July 2017 ~ Modern Art Writing Competition
On the City-Lit River
by John Murphy
We lift our oars and let the current carry the skiff for a while. To our right, the city, silhouetted in the early morning. Mischa has never seen a city before — she’s too young.
A light from the wharf slices across the face of the water, shimmering, dancing.In the city: cobblestone, safety, lemon meringue.
I feel something collapse against my back. It’s Mischa, asleep. I lower my oars.
Five hundred more miles to go.
© John Murphy 2017
I do like this, and it paints a picture in my mind which is fairly different from the painting which inspired it. I want to know more, too. Is Mischa really very young - under 10, for example? Or has she led a sheltered life in the wilds and never had to travel for work or other business? And why are there five hundred more miles to go? You see, there's great potential here, just from your 75 word vignette.
Without wanting to impose my style on you, I would've preferred ‘To our right, the early morning silhouette of the city.’ Same number of words but less clumsy.
I think I'll have to have some lemon meringue, now that it's in my head.
~ Bern Ross
It was tough to find an overall winner for the great selection of high quality pieces that were sent in for July. We ended up requesting a tiebreaker and John Murphy's response earned him first place.
We would like to highly commend these other entries:
by Marie Gracie
Tabitha had long understood that sometimes the fields felt red. They were the long, bad days and Mother always went out.
Tabitha would wait and look after her sullen big sister, Jilly. One morning the red became visible. Mother departed and never returned.
When it oozed through the door, smelling rancid, Tabby stayed patient. But once it started growling, she was defeated. Jilly rocked with closed eyes, her fingers in her ears.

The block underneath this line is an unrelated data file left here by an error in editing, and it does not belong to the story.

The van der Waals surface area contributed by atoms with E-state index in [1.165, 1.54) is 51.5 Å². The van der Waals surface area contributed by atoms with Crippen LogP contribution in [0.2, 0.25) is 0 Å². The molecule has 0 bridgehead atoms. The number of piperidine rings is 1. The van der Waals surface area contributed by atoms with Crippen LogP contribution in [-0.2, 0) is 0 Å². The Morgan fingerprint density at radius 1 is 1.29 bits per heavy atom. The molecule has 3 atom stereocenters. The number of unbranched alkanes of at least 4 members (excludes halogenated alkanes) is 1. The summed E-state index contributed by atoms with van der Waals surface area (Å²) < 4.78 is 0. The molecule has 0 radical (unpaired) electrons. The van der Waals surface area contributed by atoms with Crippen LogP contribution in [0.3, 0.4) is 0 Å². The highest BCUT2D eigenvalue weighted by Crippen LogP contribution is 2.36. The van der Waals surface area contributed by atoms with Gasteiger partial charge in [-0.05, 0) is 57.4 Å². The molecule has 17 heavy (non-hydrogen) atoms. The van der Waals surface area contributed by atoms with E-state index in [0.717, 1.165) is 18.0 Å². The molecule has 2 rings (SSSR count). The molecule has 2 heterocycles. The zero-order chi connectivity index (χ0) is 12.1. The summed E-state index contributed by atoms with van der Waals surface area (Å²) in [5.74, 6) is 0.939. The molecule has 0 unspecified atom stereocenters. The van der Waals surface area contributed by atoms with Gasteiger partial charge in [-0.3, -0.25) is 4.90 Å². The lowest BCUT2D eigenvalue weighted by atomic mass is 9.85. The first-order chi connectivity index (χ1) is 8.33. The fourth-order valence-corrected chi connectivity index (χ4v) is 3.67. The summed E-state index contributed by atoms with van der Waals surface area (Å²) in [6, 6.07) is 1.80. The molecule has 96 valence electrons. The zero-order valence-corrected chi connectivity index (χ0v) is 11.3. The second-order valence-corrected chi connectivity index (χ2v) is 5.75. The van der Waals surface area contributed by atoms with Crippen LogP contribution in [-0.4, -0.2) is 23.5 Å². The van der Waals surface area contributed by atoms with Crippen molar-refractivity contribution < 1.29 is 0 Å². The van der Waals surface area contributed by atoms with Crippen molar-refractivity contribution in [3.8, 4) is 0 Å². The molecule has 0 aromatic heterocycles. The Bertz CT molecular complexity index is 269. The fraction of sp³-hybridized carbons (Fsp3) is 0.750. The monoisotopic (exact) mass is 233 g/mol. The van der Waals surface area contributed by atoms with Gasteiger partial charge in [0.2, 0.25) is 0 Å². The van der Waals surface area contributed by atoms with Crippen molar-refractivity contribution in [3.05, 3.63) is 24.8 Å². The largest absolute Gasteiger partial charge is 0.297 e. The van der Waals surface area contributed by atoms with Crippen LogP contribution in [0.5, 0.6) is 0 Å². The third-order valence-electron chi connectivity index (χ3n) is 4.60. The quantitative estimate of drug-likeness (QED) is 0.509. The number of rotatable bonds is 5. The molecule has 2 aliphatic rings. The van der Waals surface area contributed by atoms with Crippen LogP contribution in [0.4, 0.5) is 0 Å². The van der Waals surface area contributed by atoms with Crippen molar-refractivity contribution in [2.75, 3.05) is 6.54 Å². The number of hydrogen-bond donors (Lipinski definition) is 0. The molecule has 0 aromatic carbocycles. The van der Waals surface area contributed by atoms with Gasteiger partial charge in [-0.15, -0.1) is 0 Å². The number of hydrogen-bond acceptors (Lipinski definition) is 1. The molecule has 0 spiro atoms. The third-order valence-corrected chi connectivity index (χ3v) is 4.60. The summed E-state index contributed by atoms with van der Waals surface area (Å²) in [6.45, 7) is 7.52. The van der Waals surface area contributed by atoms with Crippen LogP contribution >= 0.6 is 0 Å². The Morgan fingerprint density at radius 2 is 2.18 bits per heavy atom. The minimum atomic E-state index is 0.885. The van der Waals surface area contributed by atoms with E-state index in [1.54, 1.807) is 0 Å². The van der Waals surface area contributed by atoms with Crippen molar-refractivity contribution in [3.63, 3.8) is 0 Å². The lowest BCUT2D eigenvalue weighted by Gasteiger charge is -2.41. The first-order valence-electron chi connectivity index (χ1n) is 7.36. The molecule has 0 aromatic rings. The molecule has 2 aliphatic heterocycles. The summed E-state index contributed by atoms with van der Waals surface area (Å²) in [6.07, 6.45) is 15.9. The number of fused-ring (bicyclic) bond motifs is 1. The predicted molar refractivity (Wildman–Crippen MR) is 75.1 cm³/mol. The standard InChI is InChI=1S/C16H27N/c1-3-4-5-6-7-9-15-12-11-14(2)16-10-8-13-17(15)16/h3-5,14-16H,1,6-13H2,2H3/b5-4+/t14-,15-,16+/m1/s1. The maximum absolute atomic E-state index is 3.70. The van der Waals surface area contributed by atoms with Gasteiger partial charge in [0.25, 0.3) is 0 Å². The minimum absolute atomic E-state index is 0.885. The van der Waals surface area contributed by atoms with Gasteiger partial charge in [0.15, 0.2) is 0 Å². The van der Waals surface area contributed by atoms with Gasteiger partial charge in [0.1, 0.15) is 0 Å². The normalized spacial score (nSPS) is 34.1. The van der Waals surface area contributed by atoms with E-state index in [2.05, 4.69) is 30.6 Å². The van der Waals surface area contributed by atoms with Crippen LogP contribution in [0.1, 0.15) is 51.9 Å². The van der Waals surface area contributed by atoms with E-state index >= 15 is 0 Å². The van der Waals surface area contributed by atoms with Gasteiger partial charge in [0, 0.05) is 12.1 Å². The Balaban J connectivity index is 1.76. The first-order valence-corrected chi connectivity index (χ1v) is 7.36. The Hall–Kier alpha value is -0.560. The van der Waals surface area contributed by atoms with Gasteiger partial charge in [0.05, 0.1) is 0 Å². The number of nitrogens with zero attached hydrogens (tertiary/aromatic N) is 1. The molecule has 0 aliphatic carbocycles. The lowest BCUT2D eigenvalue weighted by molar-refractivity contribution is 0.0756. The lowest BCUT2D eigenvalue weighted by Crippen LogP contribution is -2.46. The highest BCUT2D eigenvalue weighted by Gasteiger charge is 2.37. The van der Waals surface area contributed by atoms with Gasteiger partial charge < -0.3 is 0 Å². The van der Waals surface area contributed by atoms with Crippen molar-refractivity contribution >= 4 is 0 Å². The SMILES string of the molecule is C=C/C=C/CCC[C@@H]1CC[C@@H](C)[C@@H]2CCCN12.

©Marie Gracie 2017
Inspired byBig Red Landscape
A story in 75 words is a challenge in itself. Not many people know that.
by Fran Egan
Red lights cover the windscreen. The sound of brakes hastily applied. Slow, slower, slowest and stop. Fingers drumming on the steering wheel, lips bitten in anguish.
‘Come on, I need to get there, come on!’
Inch by inch, like a swollen slug meandering up the garden path, the car in front begins to move. And breathe…
Make progress and turn left; fifty yards more and I’m there. Welcome to South Downs Maternity Hospital.
© Fran Egan 2017
Inspired by the painting Traffic
Flowers To Hide In
by Bethany Bartlett
She knew he was coming.
She knew the feeling of security that the long grass provided was false – they’d been here a thousand times together. Still, the red poppies seemed to bend towards her almost benevolently – how are you? Isn’t the weather nice today?
She tried not to think of the last time they were here – the taste of cherries, his pupils strangely wide –
He had found her, and she still wasn’t ready.
© Bethany Bartlett 2017
Inspired by Flowers to Hide In
Lost the June Winning Fiction? Find it HERE